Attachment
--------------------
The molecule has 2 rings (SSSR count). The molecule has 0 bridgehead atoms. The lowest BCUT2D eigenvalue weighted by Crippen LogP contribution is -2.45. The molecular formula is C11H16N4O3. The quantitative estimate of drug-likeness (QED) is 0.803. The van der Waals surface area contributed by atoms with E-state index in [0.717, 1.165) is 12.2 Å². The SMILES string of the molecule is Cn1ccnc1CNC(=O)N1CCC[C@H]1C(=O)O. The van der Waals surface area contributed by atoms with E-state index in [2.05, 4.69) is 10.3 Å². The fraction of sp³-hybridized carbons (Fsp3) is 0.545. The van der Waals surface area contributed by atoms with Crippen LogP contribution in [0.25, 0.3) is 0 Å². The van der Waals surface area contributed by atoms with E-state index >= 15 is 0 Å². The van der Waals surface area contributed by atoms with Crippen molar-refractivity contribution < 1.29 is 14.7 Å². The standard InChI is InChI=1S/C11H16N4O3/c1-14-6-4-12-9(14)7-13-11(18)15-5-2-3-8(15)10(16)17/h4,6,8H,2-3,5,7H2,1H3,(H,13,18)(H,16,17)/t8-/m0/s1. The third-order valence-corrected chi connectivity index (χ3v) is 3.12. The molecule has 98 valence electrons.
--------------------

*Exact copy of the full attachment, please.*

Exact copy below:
The molecule has 2 rings (SSSR count). The molecule has 0 bridgehead atoms. The lowest BCUT2D eigenvalue weighted by Crippen LogP contribution is -2.45. The molecular formula is C11H16N4O3. The quantitative estimate of drug-likeness (QED) is 0.803. The van der Waals surface area contributed by atoms with E-state index in [0.717, 1.165) is 12.2 Å². The SMILES string of the molecule is Cn1ccnc1CNC(=O)N1CCC[C@H]1C(=O)O. The van der Waals surface area contributed by atoms with E-state index in [2.05, 4.69) is 10.3 Å². The fraction of sp³-hybridized carbons (Fsp3) is 0.545. The van der Waals surface area contributed by atoms with Crippen LogP contribution in [0.25, 0.3) is 0 Å². The van der Waals surface area contributed by atoms with E-state index >= 15 is 0 Å². The van der Waals surface area contributed by atoms with Crippen molar-refractivity contribution < 1.29 is 14.7 Å². The standard InChI is InChI=1S/C11H16N4O3/c1-14-6-4-12-9(14)7-13-11(18)15-5-2-3-8(15)10(16)17/h4,6,8H,2-3,5,7H2,1H3,(H,13,18)(H,16,17)/t8-/m0/s1. The third-order valence-corrected chi connectivity index (χ3v) is 3.12. The molecule has 98 valence electrons.